Thyroid : official journal of the American Thyroid Association 2017 10 1627(11) 1347-1359 doi 10.1089/thy.2016.0660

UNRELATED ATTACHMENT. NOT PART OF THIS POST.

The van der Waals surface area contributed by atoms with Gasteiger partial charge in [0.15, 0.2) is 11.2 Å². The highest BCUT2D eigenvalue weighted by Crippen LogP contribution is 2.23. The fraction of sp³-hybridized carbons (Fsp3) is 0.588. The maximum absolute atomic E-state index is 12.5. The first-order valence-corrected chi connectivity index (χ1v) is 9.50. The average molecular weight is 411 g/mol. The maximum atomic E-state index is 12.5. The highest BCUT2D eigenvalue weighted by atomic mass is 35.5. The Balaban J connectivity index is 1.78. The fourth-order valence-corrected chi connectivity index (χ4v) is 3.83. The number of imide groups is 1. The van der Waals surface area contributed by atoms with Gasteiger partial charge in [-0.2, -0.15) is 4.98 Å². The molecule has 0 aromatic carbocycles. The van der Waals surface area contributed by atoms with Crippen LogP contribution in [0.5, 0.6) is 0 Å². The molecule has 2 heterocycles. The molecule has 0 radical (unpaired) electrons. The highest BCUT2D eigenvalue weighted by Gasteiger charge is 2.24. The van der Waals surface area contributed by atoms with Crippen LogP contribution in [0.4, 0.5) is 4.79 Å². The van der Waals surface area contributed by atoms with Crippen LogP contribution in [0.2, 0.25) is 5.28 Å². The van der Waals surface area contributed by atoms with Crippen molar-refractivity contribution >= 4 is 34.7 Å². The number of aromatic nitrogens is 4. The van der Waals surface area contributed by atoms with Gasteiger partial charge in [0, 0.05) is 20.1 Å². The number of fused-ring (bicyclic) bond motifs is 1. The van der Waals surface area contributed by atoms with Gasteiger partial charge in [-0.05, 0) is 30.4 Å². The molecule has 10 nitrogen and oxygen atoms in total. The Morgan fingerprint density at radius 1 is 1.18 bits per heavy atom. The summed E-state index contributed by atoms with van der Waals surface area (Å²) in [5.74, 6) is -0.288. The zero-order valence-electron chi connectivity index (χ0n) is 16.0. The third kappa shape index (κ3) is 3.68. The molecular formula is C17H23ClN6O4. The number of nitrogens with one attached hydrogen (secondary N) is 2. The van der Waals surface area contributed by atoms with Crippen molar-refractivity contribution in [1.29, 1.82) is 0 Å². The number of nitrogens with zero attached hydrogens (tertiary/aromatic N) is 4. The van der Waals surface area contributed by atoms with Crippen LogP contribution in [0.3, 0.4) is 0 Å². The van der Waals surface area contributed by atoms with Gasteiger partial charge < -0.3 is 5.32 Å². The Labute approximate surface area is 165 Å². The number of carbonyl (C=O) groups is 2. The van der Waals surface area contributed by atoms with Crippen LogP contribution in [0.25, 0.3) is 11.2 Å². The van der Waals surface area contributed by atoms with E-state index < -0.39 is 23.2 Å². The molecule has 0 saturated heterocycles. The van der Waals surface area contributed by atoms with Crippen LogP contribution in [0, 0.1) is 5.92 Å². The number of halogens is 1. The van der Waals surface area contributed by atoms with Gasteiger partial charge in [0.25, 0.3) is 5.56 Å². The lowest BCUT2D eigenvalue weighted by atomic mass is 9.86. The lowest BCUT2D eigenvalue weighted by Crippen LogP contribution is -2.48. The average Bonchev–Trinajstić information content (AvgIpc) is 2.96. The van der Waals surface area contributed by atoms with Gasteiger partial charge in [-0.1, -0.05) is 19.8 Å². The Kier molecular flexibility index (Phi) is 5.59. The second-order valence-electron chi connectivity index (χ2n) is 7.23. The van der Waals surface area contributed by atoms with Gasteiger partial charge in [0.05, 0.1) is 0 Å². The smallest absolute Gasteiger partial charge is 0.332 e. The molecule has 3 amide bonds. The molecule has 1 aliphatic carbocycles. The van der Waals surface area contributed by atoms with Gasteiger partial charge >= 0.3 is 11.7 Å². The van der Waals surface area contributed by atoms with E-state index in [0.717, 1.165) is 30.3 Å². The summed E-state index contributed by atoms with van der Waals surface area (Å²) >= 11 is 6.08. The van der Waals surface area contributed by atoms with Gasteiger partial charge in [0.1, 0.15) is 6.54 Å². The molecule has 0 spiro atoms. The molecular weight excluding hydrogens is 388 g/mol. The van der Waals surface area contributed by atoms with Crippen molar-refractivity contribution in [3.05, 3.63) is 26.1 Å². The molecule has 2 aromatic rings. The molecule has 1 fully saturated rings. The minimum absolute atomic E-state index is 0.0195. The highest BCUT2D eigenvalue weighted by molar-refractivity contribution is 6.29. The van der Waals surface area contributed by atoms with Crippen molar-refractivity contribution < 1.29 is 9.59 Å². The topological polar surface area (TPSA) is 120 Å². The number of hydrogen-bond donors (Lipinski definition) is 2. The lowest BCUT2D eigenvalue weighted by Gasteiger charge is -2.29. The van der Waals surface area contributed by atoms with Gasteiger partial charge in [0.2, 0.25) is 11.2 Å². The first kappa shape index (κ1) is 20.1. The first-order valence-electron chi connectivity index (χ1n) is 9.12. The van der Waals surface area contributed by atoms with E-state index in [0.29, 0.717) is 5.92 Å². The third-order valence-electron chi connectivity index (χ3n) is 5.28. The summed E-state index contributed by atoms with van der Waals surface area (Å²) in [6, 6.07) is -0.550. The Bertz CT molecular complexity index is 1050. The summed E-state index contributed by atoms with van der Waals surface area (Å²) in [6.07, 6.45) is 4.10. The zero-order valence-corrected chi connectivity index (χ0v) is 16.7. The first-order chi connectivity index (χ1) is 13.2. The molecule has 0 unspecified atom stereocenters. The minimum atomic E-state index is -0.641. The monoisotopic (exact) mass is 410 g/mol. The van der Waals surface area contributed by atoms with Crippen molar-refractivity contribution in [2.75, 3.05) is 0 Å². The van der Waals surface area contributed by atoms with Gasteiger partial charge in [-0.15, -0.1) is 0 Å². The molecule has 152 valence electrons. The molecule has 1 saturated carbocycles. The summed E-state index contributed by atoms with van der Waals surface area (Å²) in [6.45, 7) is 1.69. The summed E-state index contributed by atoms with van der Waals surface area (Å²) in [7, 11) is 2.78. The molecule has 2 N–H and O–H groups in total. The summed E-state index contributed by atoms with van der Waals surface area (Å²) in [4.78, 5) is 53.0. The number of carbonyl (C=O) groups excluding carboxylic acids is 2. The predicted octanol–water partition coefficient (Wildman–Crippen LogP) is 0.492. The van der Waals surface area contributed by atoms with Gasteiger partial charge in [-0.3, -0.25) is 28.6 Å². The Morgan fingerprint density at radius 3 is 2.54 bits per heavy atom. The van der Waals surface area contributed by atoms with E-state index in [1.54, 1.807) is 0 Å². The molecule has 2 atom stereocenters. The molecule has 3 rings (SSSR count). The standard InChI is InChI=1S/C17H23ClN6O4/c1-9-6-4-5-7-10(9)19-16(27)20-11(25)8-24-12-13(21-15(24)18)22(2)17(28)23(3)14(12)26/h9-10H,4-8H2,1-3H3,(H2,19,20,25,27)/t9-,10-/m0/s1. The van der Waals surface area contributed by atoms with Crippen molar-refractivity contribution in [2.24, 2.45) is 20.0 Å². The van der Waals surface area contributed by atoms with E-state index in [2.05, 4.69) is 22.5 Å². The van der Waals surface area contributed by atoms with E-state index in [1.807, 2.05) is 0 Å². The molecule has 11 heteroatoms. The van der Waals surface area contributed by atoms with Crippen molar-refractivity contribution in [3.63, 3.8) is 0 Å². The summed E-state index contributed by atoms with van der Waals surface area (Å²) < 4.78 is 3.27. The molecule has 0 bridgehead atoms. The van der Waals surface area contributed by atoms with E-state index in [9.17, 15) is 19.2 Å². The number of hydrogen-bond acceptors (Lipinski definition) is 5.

The global incidence of thyroid cancer is increasing, and metastatic spread to the lymph nodes is common in papillary thyroid carcinoma. The metastatic course of thyroid carcinoma is an intricate process involving invasion, angiogenesis, cell trafficking, extravasation, organ specific homing, and growth. A key aspect in this process involves a multitude of interactions between chemokines and their receptors. Chemokines are a group of small proteins, which act to elicit normal physiologic and immune responses principally through recruitment of specific cell populations to the site of infection or malignancy. Thyroid cancer cells, like other tumors, possess the ability to corrupt the chemokine system to their advantage by altering cell movement into the tumor microenvironment and affecting all aspects of thyroid cancer progression.